Secondary treatment is designed to substantially degrade the biological content of the sewage which are derived from human waste, food waste, soaps and detergent. The majority of municipal plants treat the settled sewage liquor using aerobic biological processes. To be effective, the biota require both oxygen and food to live. The bacteria and protozoa consume biodegradable soluble organic contaminants (e.g. sugars, fats, organic short-chain carbon molecules, etc.) and bind much of the less soluble fractions into floc. Secondary treatment systems are classified as fixed-film or suspended-growth systems.
- Fixed-film or attached growth systems include trickling filters, biotowers, and rotating biological contactors, where the biomass grows on media and the sewage passes over its surface. The fixed-film principal has further developed into Moving Bed Biofilm Reactors (MBBR), and Integrated Fixed-Film Activated Sludge (IFAS) processes. An MBBR system typically requires smaller footprint than suspended-growth systems.
- Suspended-growth systems include activated sludge, where the biomass is mixed with the sewage and can be operated in a smaller space than trickling filters that treat the same amount of water. However, fixed-film systems are more able to cope with drastic changes in the amount of biological material and can provide higher removal rates for organic material and suspended solids than suspended growth systems.[
Roughing filters are intended to treat particularly strong or variable organic loads, typically industrial, to allow them to then be treated by conventional secondary treatment processes. Characteristics include filters filled with media to which wastewater is applied. They are designed to allow high hydraulic loading and a high level of aeration. On larger installations, air is forced through the media using blowers. The resultant wastewater is usually within the normal range for conventional treatment processes.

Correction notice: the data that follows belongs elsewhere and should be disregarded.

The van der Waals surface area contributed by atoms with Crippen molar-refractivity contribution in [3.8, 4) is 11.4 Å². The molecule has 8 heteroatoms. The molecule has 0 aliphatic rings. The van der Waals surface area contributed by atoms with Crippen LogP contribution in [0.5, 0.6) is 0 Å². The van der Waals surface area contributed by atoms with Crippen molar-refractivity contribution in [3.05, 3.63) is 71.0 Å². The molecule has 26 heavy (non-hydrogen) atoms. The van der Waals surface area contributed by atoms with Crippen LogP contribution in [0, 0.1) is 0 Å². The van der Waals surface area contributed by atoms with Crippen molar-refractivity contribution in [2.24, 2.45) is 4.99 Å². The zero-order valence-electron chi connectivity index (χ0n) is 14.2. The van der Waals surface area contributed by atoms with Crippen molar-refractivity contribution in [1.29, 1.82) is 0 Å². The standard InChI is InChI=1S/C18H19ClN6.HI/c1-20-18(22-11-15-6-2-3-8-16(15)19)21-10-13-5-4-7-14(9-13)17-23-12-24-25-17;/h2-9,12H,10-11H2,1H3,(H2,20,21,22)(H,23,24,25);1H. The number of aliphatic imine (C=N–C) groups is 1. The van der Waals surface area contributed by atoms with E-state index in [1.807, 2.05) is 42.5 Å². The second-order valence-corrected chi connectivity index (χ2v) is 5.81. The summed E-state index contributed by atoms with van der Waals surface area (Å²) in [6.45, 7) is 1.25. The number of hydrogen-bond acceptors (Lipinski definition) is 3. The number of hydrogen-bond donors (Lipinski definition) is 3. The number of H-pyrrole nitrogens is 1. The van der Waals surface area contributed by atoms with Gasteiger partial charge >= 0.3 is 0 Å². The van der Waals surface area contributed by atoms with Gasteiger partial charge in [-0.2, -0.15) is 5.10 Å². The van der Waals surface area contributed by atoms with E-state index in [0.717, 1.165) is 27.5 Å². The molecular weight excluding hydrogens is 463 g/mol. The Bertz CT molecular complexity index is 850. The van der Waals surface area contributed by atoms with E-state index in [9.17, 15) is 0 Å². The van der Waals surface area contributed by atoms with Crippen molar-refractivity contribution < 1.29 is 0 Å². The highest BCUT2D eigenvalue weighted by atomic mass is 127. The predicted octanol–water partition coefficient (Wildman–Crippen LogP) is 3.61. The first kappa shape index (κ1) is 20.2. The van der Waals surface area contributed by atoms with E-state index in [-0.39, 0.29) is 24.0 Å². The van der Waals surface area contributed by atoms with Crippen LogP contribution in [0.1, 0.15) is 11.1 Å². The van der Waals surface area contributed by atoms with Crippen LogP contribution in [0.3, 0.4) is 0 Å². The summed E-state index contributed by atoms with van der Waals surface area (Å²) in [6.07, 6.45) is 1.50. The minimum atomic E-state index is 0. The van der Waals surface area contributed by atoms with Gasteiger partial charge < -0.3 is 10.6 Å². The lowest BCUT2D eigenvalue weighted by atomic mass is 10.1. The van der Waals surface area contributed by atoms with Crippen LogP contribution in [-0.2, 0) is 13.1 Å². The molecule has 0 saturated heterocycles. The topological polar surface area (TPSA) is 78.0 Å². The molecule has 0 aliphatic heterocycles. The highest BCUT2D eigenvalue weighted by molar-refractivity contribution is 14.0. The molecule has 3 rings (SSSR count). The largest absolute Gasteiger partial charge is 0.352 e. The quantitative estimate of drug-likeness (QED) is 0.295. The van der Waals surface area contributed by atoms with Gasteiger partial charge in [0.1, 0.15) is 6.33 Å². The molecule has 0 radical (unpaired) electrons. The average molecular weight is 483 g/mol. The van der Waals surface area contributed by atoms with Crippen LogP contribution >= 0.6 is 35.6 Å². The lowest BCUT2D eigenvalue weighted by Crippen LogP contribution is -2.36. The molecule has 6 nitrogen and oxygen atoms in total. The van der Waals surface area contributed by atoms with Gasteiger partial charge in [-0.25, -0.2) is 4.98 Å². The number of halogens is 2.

A filter removes a small percentage of the suspended organic matter, while the majority of the organic matter undergoes a change of character, only due to the biological oxidation and nitrification taking place in the filter. With this aerobic oxidation and nitrification, the organic solids are converted into coagulated suspended mass, which is heavier and bulkier, and can settle to the bottom of a tank. The effluent of the filter is therefore passed through a sedimentation tank, called a secondary clarifier, secondary settling tank or humus tank.